The Financial Aid Playbook

As your college years are quickly approaching, the cost aspect is probably starting to dawn on you a little more each day. Honestly, it should be on your mind because there are some important things to consider. Otherwise, you may sign on for more than you can afford. Plus, you should know exactly how much money you’ll be committing to repaying after your college graduation. You should know what financial assistance is available to you. 

So, where do you start?

We’re going to keep it simple and break it down. Essentially, we’re giving you financial aid in a nutshell. 

What You Need To Know About Financial Aid

Before you begin your financial aid application process, you need to determine your financial needs. You can calculate this by examining the difference between the cost of attendance (COA) and the expected family contribution (EFC).

Does the college application process have you scratching your head and wondering where to begin? Contact Bright Futures for a complimentary consultation to find out how we can navigate you through the process. 

Terms To Know

As you dive deeper into financial aid research, you’ll probably come across some new terms or phrases. You may even learn some new ones by reading this blog. 

Cost Of Attendance

It’s important to realize the cost of attendance is more than just tuition. In fact, it is also referred to as the “student budget” because it is the amount of money you’ll need to live off of. The cost of attendance includes the following:

  • Tuition
  • Fees
  • Books
  • Supplies
  • Transportation
    • If you have a car, this will include parking permits, gas, car upkeep, and more.
    • Otherwise, this may include a bus pass, bicycle, rideshares, etc. 
  • Food
  • Housing
  • Personal expenses
  • Computer
  • Computer accessories
    • Headphones, case, portable monitor, etc. 
  • And possibly more depending on your needs

The cost of attendance varies depending on your prospective college(s) and your unique financial situation. Find out how Bright Futures can help you choose the best colleges to apply. Contact us today!

Institution-Based Aid

This is also known as university or college-based aid. Individual colleges can offer financial assistance to help their students. This usually comes from alumni scholarships, endowments from private donors, and other programs. Moreover, speak to your college admissions officer, any alumni you know, or other contacts you’ve made to learn if there are any inside scoops to help you navigate. But also make sure to research the college’s website for information.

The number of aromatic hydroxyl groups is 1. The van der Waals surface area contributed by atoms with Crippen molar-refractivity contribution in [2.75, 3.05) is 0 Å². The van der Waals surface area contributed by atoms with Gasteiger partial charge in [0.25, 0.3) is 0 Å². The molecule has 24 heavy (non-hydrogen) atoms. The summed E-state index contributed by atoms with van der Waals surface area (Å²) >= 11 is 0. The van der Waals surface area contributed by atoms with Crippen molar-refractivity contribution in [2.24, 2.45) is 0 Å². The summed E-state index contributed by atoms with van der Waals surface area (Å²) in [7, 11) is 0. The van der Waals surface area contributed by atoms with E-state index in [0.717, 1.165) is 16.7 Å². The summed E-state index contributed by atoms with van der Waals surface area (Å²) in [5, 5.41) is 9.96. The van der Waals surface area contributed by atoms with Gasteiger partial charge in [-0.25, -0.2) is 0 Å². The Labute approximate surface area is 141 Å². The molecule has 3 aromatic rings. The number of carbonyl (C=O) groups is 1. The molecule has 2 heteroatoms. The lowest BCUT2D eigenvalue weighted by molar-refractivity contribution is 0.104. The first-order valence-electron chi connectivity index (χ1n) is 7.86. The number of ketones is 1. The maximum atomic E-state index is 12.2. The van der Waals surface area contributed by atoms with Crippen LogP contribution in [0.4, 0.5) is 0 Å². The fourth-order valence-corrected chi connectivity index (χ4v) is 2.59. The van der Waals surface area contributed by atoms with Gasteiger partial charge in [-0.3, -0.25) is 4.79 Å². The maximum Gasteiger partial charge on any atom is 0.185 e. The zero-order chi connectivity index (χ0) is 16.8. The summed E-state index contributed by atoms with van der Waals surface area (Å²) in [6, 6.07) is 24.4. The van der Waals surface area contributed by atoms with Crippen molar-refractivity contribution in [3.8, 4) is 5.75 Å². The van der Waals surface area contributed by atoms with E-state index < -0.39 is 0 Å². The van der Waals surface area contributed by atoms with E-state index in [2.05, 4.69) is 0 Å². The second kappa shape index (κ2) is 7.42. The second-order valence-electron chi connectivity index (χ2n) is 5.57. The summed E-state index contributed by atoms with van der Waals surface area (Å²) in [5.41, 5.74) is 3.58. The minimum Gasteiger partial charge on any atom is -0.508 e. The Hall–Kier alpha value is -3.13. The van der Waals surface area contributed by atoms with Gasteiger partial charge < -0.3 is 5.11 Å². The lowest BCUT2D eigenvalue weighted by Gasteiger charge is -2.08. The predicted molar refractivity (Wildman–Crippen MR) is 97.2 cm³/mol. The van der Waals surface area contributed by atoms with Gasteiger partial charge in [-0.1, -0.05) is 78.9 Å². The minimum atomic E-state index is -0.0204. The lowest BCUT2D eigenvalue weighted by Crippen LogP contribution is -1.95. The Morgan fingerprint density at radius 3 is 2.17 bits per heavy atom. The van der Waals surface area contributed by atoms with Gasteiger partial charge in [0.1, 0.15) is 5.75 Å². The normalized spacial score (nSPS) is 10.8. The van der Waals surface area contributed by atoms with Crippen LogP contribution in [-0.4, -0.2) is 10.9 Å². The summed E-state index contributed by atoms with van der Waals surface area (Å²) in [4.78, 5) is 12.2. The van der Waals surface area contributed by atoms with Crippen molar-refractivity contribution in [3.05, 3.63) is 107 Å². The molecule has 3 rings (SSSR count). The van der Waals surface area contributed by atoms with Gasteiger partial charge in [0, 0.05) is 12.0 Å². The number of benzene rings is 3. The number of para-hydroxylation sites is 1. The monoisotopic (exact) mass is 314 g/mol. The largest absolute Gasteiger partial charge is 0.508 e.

Merit-Based Aid

This type of financial aid revolves around merit. That means your test scores, grades, athletic ability, talents, or other topics are the focus. Merit-based aid does not consider income or assets and is instead an avenue colleges take to recruit elite students and athletes. Demonstrate interest, speak to alumni, contact your college admissions officer, and make sure to research to find out how you may be eligible for merit-based aid.

Need-Based Aid

The most common type of financial aid is need-based. Your family’s income and assets will play a big role in determining your offer. Most state and federal financial aid is based on these criteria.

Scholarships & Grants

Typically, scholarships and grants do not need to be repaid. This is the holy grail of financial aid because you won’t need to worry about making payments after graduation. However, before accepting a scholarship or grant, read the fine print and make sure there are no mentions of repayment. Also, ensure you understand the level of academia you’ll be expected to uphold. For example, some scholarships may require you to maintain a certain GPA, stay out of legal trouble, or make other commitments to get the money.

Furthermore, be wary of companies that charge money to apply for scholarships. Some do this to attempt to lure you into sending money by saying you’re a finalist or by requesting credit card or bank account information. Scammers are out there in the wild – always stay alert. If something seems too good to be true, do your research and trust your gut.


Loans are sums of money lent by the government or private banks. It’s important to realize that loans must be repaid with the first payment required upon graduation. Government loans typically have the lowest interest rates, making them the most desirable type of loan.